“I felt like I did a really good job in the AHL throughout the playoff run,” Glass said. “I think that gave me a good opportunity heading into training camp. I just have to keep working hard. Nothing is ever given to you.”

The dream scenario for the Golden Knights might be a Glass-Eakin-Tuch trio with both Codys interchanging between wing and center. If anything, I am here for the endless talk of Cody passing to Cody, who passes it back to Cody and passes it back to Cody at the high slot, only to leave Alex alone for the goal.

Who has the daunting task of replacing Pierre-Edouard Bellemare?

Vegas forward Ryan Reaves called Bellemare the “heart and soul” of the fourth line. Now that he’s in Colorado, who can replicate that sort of label? Especially one given by the Golden Knights’ enforcer?

This battle is going to be an intriguing one. As previously noted, Nosek seems to be the favorite right now. He’s a fourth-line stalwart who plays a steady game without trying to do too much. That’s a typical Vegas fourth-line forward.

One outcome that’s been brought to my attention over the past couple of days is moving Eakin to the fourth line. In theory, that makes sense. Eakin becomes Vegas’ most defensive-minded forward with the departure of Bellemare. He’s already a very good penalty killer. It makes sense, but to an extent. If the Golden Knights feel Eakin can replicate last season’s success — becoming a 20-goal scorer for the first time and a 40-point scorer — then he shouldn’t be on the fourth line. Vegas will get the maximum return in Eakin should he have two scorers flanking him. Reaves and William Carrier aren’t that.

The other candidate could be Nicolas Roy, the prospect center Vegas acquired in the Erik Haula trade with Carolina. The 6-foot-4 forward scored 15 points in 19 games, en route to the Charlotte Checkers winning the Calder Cup. If that’s a sign of things to come at the professional level, then there’s a darkhorse in the wings.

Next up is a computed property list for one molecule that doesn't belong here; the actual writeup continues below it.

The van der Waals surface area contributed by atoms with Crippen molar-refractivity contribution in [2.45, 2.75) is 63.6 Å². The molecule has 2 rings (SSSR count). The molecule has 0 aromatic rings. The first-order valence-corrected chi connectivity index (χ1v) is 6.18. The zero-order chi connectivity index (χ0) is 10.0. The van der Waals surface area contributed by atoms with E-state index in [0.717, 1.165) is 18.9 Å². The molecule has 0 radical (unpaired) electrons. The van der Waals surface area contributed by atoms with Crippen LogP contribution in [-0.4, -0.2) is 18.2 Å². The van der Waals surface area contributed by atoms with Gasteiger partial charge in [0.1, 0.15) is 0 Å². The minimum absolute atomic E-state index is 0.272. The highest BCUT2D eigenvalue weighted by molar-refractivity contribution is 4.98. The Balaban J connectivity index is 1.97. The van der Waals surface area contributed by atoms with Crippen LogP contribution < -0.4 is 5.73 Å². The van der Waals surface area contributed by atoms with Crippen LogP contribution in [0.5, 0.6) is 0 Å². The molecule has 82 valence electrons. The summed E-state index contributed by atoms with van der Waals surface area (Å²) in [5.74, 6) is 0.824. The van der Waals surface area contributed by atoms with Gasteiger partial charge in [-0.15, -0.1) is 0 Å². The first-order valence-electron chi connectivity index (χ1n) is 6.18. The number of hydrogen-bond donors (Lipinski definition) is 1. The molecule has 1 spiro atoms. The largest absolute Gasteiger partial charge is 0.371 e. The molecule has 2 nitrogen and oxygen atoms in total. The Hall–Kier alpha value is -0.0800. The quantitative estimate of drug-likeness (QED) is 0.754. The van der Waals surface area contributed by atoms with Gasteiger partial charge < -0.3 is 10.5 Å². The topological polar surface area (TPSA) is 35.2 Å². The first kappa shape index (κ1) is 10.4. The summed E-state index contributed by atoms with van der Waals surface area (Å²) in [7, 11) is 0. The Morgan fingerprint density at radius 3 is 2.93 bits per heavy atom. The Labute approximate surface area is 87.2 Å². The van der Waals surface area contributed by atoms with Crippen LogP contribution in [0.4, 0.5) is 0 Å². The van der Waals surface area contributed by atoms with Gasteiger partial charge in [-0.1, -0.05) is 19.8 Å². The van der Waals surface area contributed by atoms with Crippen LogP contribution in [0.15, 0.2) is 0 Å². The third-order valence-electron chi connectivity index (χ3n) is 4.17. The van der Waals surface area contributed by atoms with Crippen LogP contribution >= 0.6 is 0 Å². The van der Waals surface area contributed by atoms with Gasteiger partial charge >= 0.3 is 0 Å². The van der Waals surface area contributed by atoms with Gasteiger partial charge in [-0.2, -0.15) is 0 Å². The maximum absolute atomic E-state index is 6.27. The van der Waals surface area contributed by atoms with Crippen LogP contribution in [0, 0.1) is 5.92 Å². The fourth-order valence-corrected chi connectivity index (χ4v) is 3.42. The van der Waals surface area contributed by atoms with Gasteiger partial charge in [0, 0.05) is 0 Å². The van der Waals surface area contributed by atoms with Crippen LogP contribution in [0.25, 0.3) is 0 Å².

Is Deryk Engelland a starter?

The line in the sand has been drawn.

When it comes to evaluating Engelland and his role on the Golden Knights entering Year 3, you’re on one of two sides, and depending on which side of battle you stand, you’re bound to be eviscerated. Either Engelland can still play at a solid level, or he has no business even being on the roster and he’s holding up a potential spot for a young blue-liner waiting in the wings.

Engelland has played the best hockey of his NHL career since coming to Vegas via expansion draft two years ago. His 23 points in 2018 were a career-high, warranting a well-deserved one-year extension in January 2018. The 20:17 average time on ice was the most he ever played by a country mile. There was no question he earned that extension.

Last season, Engelland regressed. Call it age, call it lack of skill, but a 12-point season when asked to play top-four minutes did not help his case.

But the Las Vegas resident, who turns 38 this year, does not sound like someone ready to give it up.

“It’s another year to continue my career,” Engelland said. “I’ve still got some time left. Whatever it is, I just take it one day at a time. We’ll see how I feel next year and go from there.”

Get familiar with Schuldt, Nicolas Hague, Zach Whitecloud and even Jake Bischoff. They will be vying for a roster spot. It could very well be two if Engelland’s regression doesn’t mean an opening day spot.

That’s a concept McPhee is embracing for this summer.

“This will be the first year where we really have some of our entry level players pushing for jobs,” he said, “and if you want to be a good team in this league, you have to have young players coming in every year to fill holes for players who have gone elsewhere via free agency or players who have sort of aged out.”

We’re less than two months from getting these answers. Everybody go crazy.